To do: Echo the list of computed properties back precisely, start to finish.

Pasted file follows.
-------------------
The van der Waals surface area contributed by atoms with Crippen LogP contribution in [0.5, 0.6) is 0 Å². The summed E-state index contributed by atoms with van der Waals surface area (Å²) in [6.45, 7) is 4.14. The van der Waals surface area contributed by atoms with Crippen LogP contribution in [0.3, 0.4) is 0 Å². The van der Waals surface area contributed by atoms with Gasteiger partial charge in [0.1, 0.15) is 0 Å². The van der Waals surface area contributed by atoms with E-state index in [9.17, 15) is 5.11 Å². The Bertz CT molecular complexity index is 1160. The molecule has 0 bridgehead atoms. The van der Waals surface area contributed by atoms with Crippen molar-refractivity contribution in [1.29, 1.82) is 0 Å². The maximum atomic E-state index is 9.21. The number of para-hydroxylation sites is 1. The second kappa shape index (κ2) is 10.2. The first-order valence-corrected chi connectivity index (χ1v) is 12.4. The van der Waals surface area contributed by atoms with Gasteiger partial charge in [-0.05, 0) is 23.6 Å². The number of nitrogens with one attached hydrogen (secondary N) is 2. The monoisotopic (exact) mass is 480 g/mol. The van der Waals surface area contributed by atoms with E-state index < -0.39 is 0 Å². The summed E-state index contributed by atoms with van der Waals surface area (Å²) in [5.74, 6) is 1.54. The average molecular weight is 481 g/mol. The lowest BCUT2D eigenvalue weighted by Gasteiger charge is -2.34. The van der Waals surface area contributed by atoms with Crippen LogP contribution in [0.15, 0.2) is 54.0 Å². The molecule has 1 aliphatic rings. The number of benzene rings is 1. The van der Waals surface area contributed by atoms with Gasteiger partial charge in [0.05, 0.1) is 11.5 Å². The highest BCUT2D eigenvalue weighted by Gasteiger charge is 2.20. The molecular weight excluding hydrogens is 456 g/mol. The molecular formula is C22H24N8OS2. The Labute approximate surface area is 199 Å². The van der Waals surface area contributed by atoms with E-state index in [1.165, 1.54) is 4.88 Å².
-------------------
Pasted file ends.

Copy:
The van der Waals surface area contributed by atoms with Crippen LogP contribution in [0.5, 0.6) is 0 Å². The summed E-state index contributed by atoms with van der Waals surface area (Å²) in [6.45, 7) is 4.14. The van der Waals surface area contributed by atoms with Crippen LogP contribution in [0.3, 0.4) is 0 Å². The van der Waals surface area contributed by atoms with Gasteiger partial charge in [0.1, 0.15) is 0 Å². The van der Waals surface area contributed by atoms with E-state index in [9.17, 15) is 5.11 Å². The Bertz CT molecular complexity index is 1160. The molecule has 0 bridgehead atoms. The van der Waals surface area contributed by atoms with Crippen molar-refractivity contribution in [1.29, 1.82) is 0 Å². The maximum atomic E-state index is 9.21. The number of para-hydroxylation sites is 1. The second kappa shape index (κ2) is 10.2. The first-order valence-corrected chi connectivity index (χ1v) is 12.4. The van der Waals surface area contributed by atoms with Gasteiger partial charge in [-0.05, 0) is 23.6 Å². The number of nitrogens with one attached hydrogen (secondary N) is 2. The monoisotopic (exact) mass is 480 g/mol. The van der Waals surface area contributed by atoms with E-state index < -0.39 is 0 Å². The summed E-state index contributed by atoms with van der Waals surface area (Å²) in [5.74, 6) is 1.54. The average molecular weight is 481 g/mol. The lowest BCUT2D eigenvalue weighted by Gasteiger charge is -2.34. The van der Waals surface area contributed by atoms with Crippen LogP contribution in [0.15, 0.2) is 54.0 Å². The molecule has 1 aliphatic rings. The number of benzene rings is 1. The van der Waals surface area contributed by atoms with Gasteiger partial charge in [0.05, 0.1) is 11.5 Å². The highest BCUT2D eigenvalue weighted by Gasteiger charge is 2.20. The molecular weight excluding hydrogens is 456 g/mol. The molecular formula is C22H24N8OS2. The Labute approximate surface area is 199 Å². The van der Waals surface area contributed by atoms with E-state index in [1.165, 1.54) is 4.88 Å².